Labour probes claim of racist comments directed at Anas Sarwar
Scottish Labour is investigating after MSP Anas Sarwar said an elected member told him that "Scotland wouldn't vote for a brown Muslim Paki".
Mr Sarwar said the comment was made by a senior Labour councillor during the party's leadership election, which saw him defeated by Richard Leonard.
The MSP called for a greater focus on "everyday racism and Islamophobia".
A spokesman for Scottish Labour said it has a "zero-tolerance approach to any form of racism and bigotry".
Mr Sarwar is launching a cross-party group on Islamophobia at Holyrood, with the aim of "rooting out" institutionalised racism in Scotland.
He said there was a risk of a "Scottish exceptionalism", stressing that he was not speaking out to attack his own party but to throw light on a wider issue.
The Glasgow MSP claimed that racially-charged comments occurred on several occasions during his ultimately unsuccessful bid to become Scottish Labour leader.
He said the leader of a Labour group on a Scottish council had used his race as a reason why he couldn't vote for him in the contest.
In an interview with BBC Scotland, Mr Sarwar said: "He said he didn't believe he could vote for me, because in his words 'Scotland wouldn't vote for a brown Muslim Paki'.
"That was obviously extremely hurtful to hear him say that, and when I challenged him he said he was engaging in 'pub banter'.
"I'm not sure which pubs he occupies or who his circle of friends are, but I think he has to reflect on that going forward."
Mr Sarwar said comments had also been made about his wife, Furheen, who featured alongside his children in his campaign launch.
He said: "My wife is someone who was born in Scotland, brought up in Scotland, went to Glasgow University, studied as a dentist and works in our NHS - she is just as Scottish and proud Glaswegian as anyone else.
"She has so much more to her identity than the fact she wears a headscarf. But someone said once they'd seen a picture of my wife, they couldn't vote for me on that basis, because somehow as a Muslim man I must control or exert some force or influence on her.
"The point I'd make about that is, who is any man to tell any woman what they should or shouldn't wear? I'm in no position to tell my wife what she should or shouldn't wear, that's her decision, her choice, and as part of equality we should respect that."
Mr Sarwar, who retained his role as Scottish Labour's health spokesman under Mr Leonard's leadership, said there needed to be much more focus on "everyday racism and Islamophobia" in Scottish society.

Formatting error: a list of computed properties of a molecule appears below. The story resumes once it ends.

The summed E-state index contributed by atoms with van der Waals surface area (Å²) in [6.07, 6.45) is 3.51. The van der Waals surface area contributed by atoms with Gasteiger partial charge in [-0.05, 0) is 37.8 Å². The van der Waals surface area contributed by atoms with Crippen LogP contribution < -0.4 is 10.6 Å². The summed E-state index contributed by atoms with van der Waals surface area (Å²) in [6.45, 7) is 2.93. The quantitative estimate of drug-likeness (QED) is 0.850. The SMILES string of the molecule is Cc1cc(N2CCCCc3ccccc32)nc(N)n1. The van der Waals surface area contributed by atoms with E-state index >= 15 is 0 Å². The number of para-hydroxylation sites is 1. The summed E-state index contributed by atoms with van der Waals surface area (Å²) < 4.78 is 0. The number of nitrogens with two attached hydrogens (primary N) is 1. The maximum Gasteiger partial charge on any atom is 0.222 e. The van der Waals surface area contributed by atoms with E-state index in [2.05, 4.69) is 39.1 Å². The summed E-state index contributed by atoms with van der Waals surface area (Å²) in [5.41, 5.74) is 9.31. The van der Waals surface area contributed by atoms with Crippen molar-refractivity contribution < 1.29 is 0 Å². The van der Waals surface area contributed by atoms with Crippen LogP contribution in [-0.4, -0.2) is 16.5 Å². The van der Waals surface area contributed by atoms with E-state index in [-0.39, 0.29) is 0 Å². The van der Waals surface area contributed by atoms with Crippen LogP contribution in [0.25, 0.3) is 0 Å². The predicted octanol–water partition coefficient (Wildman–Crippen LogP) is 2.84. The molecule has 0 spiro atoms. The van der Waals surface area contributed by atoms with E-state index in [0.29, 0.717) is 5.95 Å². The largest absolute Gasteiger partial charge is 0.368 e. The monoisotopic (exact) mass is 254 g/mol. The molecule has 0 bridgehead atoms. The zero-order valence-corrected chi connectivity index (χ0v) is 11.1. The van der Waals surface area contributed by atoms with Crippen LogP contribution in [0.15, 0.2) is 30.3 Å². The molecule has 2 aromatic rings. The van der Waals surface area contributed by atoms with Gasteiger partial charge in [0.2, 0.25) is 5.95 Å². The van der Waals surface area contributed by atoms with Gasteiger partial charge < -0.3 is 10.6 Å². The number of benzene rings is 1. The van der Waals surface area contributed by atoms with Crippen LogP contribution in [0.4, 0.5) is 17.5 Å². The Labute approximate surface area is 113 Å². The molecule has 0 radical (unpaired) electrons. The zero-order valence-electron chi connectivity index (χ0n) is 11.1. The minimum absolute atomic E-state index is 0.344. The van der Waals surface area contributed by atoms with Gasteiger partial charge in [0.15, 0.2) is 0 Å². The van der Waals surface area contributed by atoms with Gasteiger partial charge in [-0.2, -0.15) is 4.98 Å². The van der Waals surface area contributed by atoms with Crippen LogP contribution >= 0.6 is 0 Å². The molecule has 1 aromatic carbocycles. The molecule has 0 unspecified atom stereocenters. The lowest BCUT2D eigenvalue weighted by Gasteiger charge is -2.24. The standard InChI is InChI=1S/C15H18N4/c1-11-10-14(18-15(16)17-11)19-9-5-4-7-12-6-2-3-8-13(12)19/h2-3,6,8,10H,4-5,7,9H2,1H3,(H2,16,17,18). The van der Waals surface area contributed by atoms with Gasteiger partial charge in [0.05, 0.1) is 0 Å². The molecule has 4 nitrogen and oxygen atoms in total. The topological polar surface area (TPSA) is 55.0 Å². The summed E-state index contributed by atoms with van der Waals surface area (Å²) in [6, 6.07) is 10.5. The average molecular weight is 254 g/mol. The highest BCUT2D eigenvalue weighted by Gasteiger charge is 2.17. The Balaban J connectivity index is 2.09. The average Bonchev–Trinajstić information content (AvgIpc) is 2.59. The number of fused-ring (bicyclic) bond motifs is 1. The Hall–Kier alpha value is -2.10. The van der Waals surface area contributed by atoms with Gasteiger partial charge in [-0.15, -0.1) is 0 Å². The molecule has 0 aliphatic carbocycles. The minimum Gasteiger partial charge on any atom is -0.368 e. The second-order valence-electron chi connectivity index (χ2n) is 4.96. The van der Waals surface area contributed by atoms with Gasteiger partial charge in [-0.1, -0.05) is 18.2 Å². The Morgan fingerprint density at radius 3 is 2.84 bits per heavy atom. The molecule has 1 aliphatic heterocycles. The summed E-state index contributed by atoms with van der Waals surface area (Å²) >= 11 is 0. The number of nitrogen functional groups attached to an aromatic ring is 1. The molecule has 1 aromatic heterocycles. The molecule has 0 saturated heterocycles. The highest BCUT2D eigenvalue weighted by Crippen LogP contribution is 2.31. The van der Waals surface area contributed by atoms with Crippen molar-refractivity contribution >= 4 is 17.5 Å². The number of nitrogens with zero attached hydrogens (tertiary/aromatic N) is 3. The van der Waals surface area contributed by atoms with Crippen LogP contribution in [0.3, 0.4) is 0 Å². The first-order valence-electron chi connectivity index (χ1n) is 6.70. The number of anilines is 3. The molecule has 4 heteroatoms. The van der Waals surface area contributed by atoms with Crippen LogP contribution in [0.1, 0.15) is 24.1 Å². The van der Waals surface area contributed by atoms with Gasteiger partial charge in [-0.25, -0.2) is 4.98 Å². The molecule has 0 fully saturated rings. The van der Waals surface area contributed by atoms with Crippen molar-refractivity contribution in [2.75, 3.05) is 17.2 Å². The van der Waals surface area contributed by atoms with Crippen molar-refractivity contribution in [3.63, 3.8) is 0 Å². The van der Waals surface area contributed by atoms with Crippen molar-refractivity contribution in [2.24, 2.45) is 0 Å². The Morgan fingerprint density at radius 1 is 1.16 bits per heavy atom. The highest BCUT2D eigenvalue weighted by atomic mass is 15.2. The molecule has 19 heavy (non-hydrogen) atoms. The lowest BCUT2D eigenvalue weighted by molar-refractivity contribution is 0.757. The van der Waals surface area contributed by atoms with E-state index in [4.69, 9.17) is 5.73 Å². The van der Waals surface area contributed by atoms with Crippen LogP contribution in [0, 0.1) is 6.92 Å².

He said: "We all say that Scotland is a proud, outward-looking, diverse nation, and I fundamentally believe that. But I think what we risk is having a sort of Scottish exceptionalism, which somehow says that hatred and negative views somehow exist elsewhere but not in Scotland.
"I think Scotland is a great country, but just like any other country we have good people and we have bad people, and I want us to expose all forms of hatred and prejudice and call it out."
He added: "I'm not saying this is a problem within one political party. I'm not attacking my own party.
"What I'm saying is that if you accept that in wider Scottish society we have everyday homophobia, everyday sexism, everyday racism. everyday anti-Semitism, everyday Islamophobia, then if political parties are reflective of society, you will have those same problems and those issues within political parties too.
"The Labour party was born out of the drive for equality in all its forms, so we should hold ourselves to an even higher standard. That's why it's right we call out any form of prejudice or abuse within our party, we root it out, but more importantly we work with other political parties and wider Scottish society and root it out of our society."
A spokesman for Scottish Labour said: "What Anas has revealed is completely unacceptable. Labour has a zero-tolerance approach to any form of racism and bigotry.
"This reported behaviour falls well short of what we expect from any member or elected representative of the Labour Party.
"Labour is taking steps to ensure this issue can be thoroughly investigated, and as part of that the general secretary is contacting Anas to identify the individual involved and take appropriate action."